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Unfair Competition Under Section 5 of the FTC Act
June 28, 2023
The Federal Trade Commission under Chair Lina Khan has sought to invigorate competition enforcement and rulemaking since President Biden appointed her. The heart of this mandate is Section 5 of the FTC Act. Section 5 prohibits “unfair methods of competition in or affecting commerce.” In July 2021, the FTC rescinded its 2015 statement regarding Section 5, and in November 2022, it issued a new Policy Statement regarding the scope of unfair methods of competition.
Congress created the Federal Trade Commission in 1914 because of its concern over the Rule of Reason test for violations of the Sherman Act set forth in the 1911 Supreme Court decision, Standard Oil of New Jersey v. United States. Congress thought that the Rule of Reason was too undefined, and that generalist federal district court judges would apply different and potentially inconsistent approaches. In creating the FTC, Congress wanted to establish an administrative body with expertise in competition.
Congress also wanted this body to have authority to deal with conduct that would not necessarily be condemned under the Sherman and Clayton Acts. The Policy Statement released by the FTC in November 2022 makes it clear that Section 5 reaches beyond these statutes. In addition, the phrase “unfair methods of competition” was purposefully chosen to distinguish the test from common law principles of “unfair competition.”
However, as a balance to this expanded reach of Section 5, Congress did not provide a private right of action for such conduct. Furthermore, it limited the preclusive effect of the FTC’s findings of an unfair method of competition in subsequent follow-on private actions.
The Policy Statement sets forth the general principles of unfair methods of competition. Specifically, the conduct must be a method of competition as opposed to a condition of competition such as high market shares or barriers to entry. The method could be indirect, but in addition, it must go beyond competition on the merits.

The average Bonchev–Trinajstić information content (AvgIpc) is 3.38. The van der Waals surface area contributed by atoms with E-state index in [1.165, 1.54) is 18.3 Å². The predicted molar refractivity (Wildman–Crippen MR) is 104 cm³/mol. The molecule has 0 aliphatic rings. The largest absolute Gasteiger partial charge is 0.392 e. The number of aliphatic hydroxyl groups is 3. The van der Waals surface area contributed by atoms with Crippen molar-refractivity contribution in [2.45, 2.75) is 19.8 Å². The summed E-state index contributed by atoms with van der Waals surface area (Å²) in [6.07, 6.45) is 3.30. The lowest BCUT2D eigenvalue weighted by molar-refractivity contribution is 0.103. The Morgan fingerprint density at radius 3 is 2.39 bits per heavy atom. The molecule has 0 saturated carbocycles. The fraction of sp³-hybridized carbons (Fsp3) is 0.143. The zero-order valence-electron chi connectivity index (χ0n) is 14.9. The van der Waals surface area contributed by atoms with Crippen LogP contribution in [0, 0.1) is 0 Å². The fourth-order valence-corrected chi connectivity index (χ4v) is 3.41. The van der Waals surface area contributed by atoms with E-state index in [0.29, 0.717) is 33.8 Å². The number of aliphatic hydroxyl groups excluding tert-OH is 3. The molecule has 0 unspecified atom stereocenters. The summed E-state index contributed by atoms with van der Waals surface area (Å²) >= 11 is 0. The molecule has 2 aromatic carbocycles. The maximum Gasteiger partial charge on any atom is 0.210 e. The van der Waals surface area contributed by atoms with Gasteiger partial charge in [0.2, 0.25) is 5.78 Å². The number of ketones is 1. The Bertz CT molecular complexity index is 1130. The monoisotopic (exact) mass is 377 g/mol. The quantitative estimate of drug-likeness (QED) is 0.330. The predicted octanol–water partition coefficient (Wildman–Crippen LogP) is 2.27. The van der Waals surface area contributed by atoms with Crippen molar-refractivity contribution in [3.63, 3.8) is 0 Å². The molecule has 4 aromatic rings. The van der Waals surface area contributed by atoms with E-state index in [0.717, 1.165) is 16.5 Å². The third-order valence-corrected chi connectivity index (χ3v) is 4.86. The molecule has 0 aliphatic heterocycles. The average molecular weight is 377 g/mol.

In determining whether a method of competition is not competition on the merits, the Policy Statement sets two key criteria. First, the conduct may be “coercive, exploitative, collusive, abusive, deceptive, predatory, or “exclusionary.” The use of dominant economic power in certain circumstances could also be beyond competition on the merits. Second, the conduct must tend to affect competitive conditions. The example provided in the Policy Statement is “conduct that tends to foreclose or impair the opportunities of market participants, reduce competition between rivals, limit choice, or otherwise harm consumers.”
The Policy Statement indicates that this second principle is broad enough to consider harm to multiple actors that might be affected by unfair methods of competition beyond the so-called “consumer welfare” standard generally applied to the Sherman and Clayton Acts. Such actors could include workers and other market participants. Indeed, at the annual colloquium of antitrust professors held by Loyola University Chicago School of Law this past April, I asked Chair Khan, who was the keynote speaker, to confirm that the FTC’s interpretation of Section 5 went beyond the consumer welfare standard. She did so emphatically!
Certainly, the FTC’s proposed rule ban on non-compete agreements reflects an emphasis on the impact of the agreements on employees and the labor market. The FTC’s opposition to so-called “no poach” agreements also reflects a focus on the labor market.
The recently issued Policy Statement regarding the scope of unfair methods of competition comports with the aggressive enforcement efforts of the FTC under Chair Khan. It remains to be seen, however, how the FTC puts this Policy Statement into practice, and how the courts will support it, especially if the enforcement reaches beyond traditional Sherman and Clayton Act enforcement, and seeks to protect the impact of the challenged conduct beyond the consumer welfare standard.
By Jeffery M. Cross
Jeffery Cross is a columnist for Today’s General Counsel and a member of the Editorial Advisory Board. He is a partner in the Litigation Practice Group of Smith, Gambrell & Russell, LLP and a member of the firm’s Antitrust and Trade Regulation Group.
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